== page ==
Introduction The benefits of the use of antibiotics in the mass treatment for active trachoma and other diseases have been documented, but the secondary effects arising from such a programme have not been fully elucidated. The purpose of this study was to investigate the potential secondary benefits arising from the use of azithromycin in mass treatment of active trachoma in an economically challenged Kenyan nomadic community. Methods Health information reports for January 2005 to December 2010 were reviewed to determine the annual trends of infectious diseases in the two districts, Narok and Transmara. The year 2007 was considered as the baseline for mass drug administration (MDA). Odds ratios (OR) were used to describe the association. Results The mass distribution coverage in Narok was 83% in 2008, 74% in 2009 and 63% in 2010. The odds for malaria (OR = 1.13; 95% CI 1.12-1.14), diarrhoeal diseases (OR = 1.04; 95% CI 1.01-1.06), urinary tract infections (UTIs) (OR = 1.21; 95% CI 1.17-1.26), intestinal worms (OR, 4.98; 95% CI 4.68-5.3), and respiratory diseases other than pneumonia (OR, 1.15; 95% CI 1.13-1.16) were higher after three rounds of mass treatment, indicating a better outcome. Before the intervention, there was a reducing trend in the odds for respiratory diseases. In Transmara (control), there was an increase in odds for malaria, respiratory infections, UTIs and intestinal worms. The odds for diarrhoeal diseases, skin diseases and pneumonia decreased throughout the study period. Conclusion Mass distribution of azithromycin may have contributed to the decrease in the prevalence of the respiratory infections in Narok District.

  7. U.S. Geological Survery Oil and Gas Resource Assessment of the Russian Arctic

    Microsoft Academic Search

    Donald Gautier; Timothy Klett

    2008-01-01

    The U.S. Geological Survey (USGS) recently completed a study of undiscovered petroleum resources in the Russian Arctic as a part of its Circum-Arctic Resource Appraisal (CARA), which comprised three broad areas of work: geological mapping, basin analysis, and quantitative assessment. The CARA was a probabilistic, geologically based study that used existing USGS methodology, modified somewhat for the circumstances of the

  8. World Shale Gas Resources: An Initial Assessment of 14 Regions Outside the United States

    E-print Network

    unknown authors

    2011-01-01

    forecasts are independent of approval by any other officer or employee of the United States Government. The views in this report therefore should not be construed as representing those of the Department of Energy or other Federal agencies. Background The use of horizontal drilling in conjunction with hydraulic fracturing has greatly expanded the ability of producers to profitably produce natural gas from low permeability geologic formations, particularly shale formations. Application of fracturing techniques to stimulate oil and gas production began to grow rapidly in the 1950s, although experimentation dates back to the 19 th century. Starting in the mid-1970s, a partnership of private operators, the U.S. Department of Energy (DOE) and the Gas Research Institute (GRI) endeavored to develop technologies for the commercial production of natural gas from the relatively shallow Devonian (Huron) shale in the Eastern United States. This partnership helped foster technologies that eventually became crucial to producing natural gas from shale rock, including horizontal wells, multi-stage fracturing, and slick-water fracturing. 1 Practical application of horizontal drilling to oil production began in the early 1980s, by which time the advent of improved downhole drilling motors and the invention of other necessary supporting equipment, materials, and technologies, particularly downhole telemetry equipment, had brought some applications within the realm of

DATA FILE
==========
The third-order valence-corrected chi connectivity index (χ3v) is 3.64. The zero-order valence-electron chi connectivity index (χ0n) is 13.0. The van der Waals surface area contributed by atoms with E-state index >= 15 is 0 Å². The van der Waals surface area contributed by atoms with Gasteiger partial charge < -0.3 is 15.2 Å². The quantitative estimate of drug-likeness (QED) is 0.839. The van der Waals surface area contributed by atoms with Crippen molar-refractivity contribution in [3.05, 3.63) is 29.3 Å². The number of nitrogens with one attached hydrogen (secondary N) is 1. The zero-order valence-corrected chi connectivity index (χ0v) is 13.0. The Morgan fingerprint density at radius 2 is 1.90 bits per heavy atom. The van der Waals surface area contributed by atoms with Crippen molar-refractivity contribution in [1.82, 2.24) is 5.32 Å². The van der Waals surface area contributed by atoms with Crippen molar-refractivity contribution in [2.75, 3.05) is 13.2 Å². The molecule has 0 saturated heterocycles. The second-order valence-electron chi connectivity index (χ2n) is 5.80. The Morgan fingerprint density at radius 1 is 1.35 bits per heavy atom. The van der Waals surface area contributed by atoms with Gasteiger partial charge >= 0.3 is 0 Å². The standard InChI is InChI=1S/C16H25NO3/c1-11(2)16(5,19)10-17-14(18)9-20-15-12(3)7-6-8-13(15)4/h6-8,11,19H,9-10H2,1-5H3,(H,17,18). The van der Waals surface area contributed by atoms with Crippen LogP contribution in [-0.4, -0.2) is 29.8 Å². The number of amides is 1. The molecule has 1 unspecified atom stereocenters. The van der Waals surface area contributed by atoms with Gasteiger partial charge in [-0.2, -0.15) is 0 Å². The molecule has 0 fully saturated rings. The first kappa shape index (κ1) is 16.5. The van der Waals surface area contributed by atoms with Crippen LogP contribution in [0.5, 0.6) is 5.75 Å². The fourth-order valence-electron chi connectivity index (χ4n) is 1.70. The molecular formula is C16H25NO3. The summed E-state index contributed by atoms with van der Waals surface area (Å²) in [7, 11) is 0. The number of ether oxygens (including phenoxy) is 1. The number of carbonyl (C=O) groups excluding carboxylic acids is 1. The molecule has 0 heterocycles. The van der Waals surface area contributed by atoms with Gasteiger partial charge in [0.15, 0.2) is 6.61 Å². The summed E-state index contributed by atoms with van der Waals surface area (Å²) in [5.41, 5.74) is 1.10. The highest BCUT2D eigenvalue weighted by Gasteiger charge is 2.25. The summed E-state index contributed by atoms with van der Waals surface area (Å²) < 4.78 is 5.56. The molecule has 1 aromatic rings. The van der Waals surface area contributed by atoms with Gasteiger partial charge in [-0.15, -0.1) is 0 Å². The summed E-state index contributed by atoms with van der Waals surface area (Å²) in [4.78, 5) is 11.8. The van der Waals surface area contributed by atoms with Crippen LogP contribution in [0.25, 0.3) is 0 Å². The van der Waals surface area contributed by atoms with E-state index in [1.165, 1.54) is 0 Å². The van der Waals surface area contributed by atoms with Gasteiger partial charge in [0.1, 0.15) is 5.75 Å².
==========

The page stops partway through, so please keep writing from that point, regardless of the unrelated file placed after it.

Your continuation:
9. NPDES permit compliance and enforcement: A resource guide for oil and gas operators

    SciTech Connect

    NONE

    1998-12-01

    During the fall of 1996, the Interstate Oil and Gas Compact Commission sponsored sessions for government and industry representatives to discuss concerns about the National Pollution Discharge Elimination System (NPDES) program under the Clean Water Act. In January 1997, the NPDES Education/Communication/Training Workgroup (ECT Workgroup) was established with co-leaders from the Environmental Protection Agency (EPA) and industry. The ECT Workgroup`s purpose was to develop ideas that would improve communication between NPDES regulators and the oil and gas industry regarding NPDES compliance issues. The Workgroup focused on several areas, including permit compliance monitoring and reporting, enforcement activity and options, and treatment technology. The ECT Workgroup also discussed the need for materials and information to help NPDES regulatory agency personnel understand more about oil and gas industry exploration and extraction operations and treatment processes. This report represents a compendium of the ECT Workgroup`s efforts.

  10. Atlas of Northern Gulf of Mexico Gas and Oil Reservoirs: Procedures and examples of resource distribution

    SciTech Connect

    Seni, S.J.; Finley, R.J.

    1995-06-01